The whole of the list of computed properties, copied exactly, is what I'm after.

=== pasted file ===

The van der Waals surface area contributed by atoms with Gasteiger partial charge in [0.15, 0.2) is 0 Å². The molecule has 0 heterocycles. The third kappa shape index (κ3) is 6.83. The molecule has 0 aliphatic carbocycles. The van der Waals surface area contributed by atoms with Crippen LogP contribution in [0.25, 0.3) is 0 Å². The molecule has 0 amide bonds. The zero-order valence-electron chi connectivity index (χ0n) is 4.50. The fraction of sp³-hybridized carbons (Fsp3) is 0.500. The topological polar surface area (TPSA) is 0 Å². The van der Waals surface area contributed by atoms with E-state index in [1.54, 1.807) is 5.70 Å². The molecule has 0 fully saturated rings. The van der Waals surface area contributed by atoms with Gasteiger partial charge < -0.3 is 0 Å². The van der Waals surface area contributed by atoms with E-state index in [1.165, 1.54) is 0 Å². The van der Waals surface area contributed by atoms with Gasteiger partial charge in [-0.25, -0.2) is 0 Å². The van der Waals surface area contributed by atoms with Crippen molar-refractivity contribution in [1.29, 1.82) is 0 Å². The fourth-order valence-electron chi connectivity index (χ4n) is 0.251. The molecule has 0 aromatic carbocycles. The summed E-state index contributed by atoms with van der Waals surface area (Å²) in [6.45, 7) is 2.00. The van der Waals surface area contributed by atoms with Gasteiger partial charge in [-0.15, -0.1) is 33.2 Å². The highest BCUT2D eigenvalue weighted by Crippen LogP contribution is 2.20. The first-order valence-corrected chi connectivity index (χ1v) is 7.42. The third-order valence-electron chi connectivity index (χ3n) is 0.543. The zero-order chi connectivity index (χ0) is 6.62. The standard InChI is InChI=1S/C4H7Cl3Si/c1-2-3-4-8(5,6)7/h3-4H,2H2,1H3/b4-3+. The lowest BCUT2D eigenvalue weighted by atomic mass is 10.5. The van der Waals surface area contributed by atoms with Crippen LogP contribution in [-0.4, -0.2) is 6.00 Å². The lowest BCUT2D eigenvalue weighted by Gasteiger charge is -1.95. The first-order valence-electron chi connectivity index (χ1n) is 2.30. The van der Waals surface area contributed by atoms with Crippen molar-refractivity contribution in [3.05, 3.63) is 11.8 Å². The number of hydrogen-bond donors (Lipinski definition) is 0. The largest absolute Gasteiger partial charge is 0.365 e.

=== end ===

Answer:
The van der Waals surface area contributed by atoms with Gasteiger partial charge in [0.15, 0.2) is 0 Å². The molecule has 0 heterocycles. The third kappa shape index (κ3) is 6.83. The molecule has 0 aliphatic carbocycles. The van der Waals surface area contributed by atoms with Crippen LogP contribution in [0.25, 0.3) is 0 Å². The molecule has 0 amide bonds. The zero-order valence-electron chi connectivity index (χ0n) is 4.50. The fraction of sp³-hybridized carbons (Fsp3) is 0.500. The topological polar surface area (TPSA) is 0 Å². The van der Waals surface area contributed by atoms with E-state index in [1.54, 1.807) is 5.70 Å². The molecule has 0 fully saturated rings. The van der Waals surface area contributed by atoms with Gasteiger partial charge < -0.3 is 0 Å². The van der Waals surface area contributed by atoms with E-state index in [1.165, 1.54) is 0 Å². The van der Waals surface area contributed by atoms with Gasteiger partial charge in [-0.25, -0.2) is 0 Å². The van der Waals surface area contributed by atoms with Crippen molar-refractivity contribution in [1.29, 1.82) is 0 Å². The fourth-order valence-electron chi connectivity index (χ4n) is 0.251. The molecule has 0 aromatic carbocycles. The summed E-state index contributed by atoms with van der Waals surface area (Å²) in [6.45, 7) is 2.00. The van der Waals surface area contributed by atoms with Gasteiger partial charge in [-0.15, -0.1) is 33.2 Å². The highest BCUT2D eigenvalue weighted by Crippen LogP contribution is 2.20. The first-order valence-corrected chi connectivity index (χ1v) is 7.42. The third-order valence-electron chi connectivity index (χ3n) is 0.543. The zero-order chi connectivity index (χ0) is 6.62. The standard InChI is InChI=1S/C4H7Cl3Si/c1-2-3-4-8(5,6)7/h3-4H,2H2,1H3/b4-3+. The lowest BCUT2D eigenvalue weighted by atomic mass is 10.5. The van der Waals surface area contributed by atoms with Crippen LogP contribution in [-0.4, -0.2) is 6.00 Å². The lowest BCUT2D eigenvalue weighted by Gasteiger charge is -1.95. The first-order valence-electron chi connectivity index (χ1n) is 2.30. The van der Waals surface area contributed by atoms with Crippen molar-refractivity contribution in [3.05, 3.63) is 11.8 Å². The number of hydrogen-bond donors (Lipinski definition) is 0. The largest absolute Gasteiger partial charge is 0.365 e.